Interdisciplinary Discharge Team Lowers Readmissions, May Reduce Mortality Following Hip Fracture

April 12, 2022

Nursing home residents with a hip fracture generally have a higher mortality rate than their community-dwelling counterparts. A key component of lowering mortality is to improve the management of post-operative complications and reduce readmissions. A new study in the April issue of JAMDA suggests that an interdisciplinary discharge program can lower readmission rates, improve quality of life, and possibly reduce mortality rates for hip fracture patients discharged to the nursing home.

In Standardized, Coordinated Care in Nursing Homes Lowers Rehospitalization After Hip Fracture, the researchers employed an intervention on one group consisting of a safety program for the first 14 days post-discharge and including assessment of vital signs, weight, pain, signs of constipation, hours of mobilization, and daily intake of fluids and high-protein beverages. A team of acute-care nurses undertook visits (planned and unplanned) and could take blood samples and administer intravenous fluids/antibiotics at the nursing facility. Control participants received usual care.

There were 100 patients in the intervention group and 152 in the control group. The 30-day readmission rate was 14% in the intervention group and 30% in the control group. The 30-day mortality rate was 6% in the intervention group and 13% in the control group. There was no statistically significant difference in mobility between the two groups, but there was a higher health-related quality of life score in the intervention group.

Close collaboration between the hospital, nursing home, and municipality when discharging patients is key, the authors suggested. This can be done, they said, by establishing simple post-discharge metrics and giving the nursing facility staff easy access to acute-care nurses as well as doctors.

The study was conducted by researchers at the Department of Orthopaedic Surgery and Traumatology, Lillebaelt Hospital, University Hospital of Southern Denmark, Kolding, Denmark; Department of Regional Research, University of Southern Denmark, Odense, Denmark; and Department of Geriatrics Lillebaelt Hospital, University Hospital of Southern Denmark, Kolding, Denmark.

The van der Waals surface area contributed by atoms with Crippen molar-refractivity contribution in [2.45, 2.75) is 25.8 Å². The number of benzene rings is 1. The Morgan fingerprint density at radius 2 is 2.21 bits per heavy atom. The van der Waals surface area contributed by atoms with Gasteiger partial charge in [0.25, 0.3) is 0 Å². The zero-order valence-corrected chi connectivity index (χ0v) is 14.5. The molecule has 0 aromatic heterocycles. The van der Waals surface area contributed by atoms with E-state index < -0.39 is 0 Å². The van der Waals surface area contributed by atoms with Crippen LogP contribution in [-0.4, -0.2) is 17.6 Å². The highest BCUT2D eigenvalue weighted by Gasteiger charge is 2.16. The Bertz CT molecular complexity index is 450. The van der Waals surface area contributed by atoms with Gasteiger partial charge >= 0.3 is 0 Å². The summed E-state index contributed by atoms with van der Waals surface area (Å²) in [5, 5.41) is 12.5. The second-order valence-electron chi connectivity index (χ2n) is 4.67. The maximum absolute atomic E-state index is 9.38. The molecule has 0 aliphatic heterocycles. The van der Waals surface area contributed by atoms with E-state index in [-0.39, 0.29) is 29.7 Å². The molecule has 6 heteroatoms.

Get more information on the findings above and more details about the study. To contact the researchers or JAMDA editors for an interview, please email





JAMDA is the official journal of AMDA – The Society for Post-Acute and Long-Term Care Medicine. JAMDA publishes peer-reviewed articles including original studies, reviews, clinical experience articles, case reports, and more, on all topics more important to post-acute and long-term care medicine. Visit for more information.


About AMDA – The Society for Post-Acute and Long-Term Care Medicine

AMDA – The Society for Post-Acute and Long-Term Care Medicine is the only medical specialty society representing the community of over 50,000 medical directors, physicians, nurse practitioners, physician assistants, and other practitioners working in the various post-acute and long-term care (PALTC) settings. Dedicated to defining and improving quality, we advance our mission through timely professional development, evidence-based clinical guidance, and tireless advocacy on behalf of members, patients, families, and staff. Visit for more information.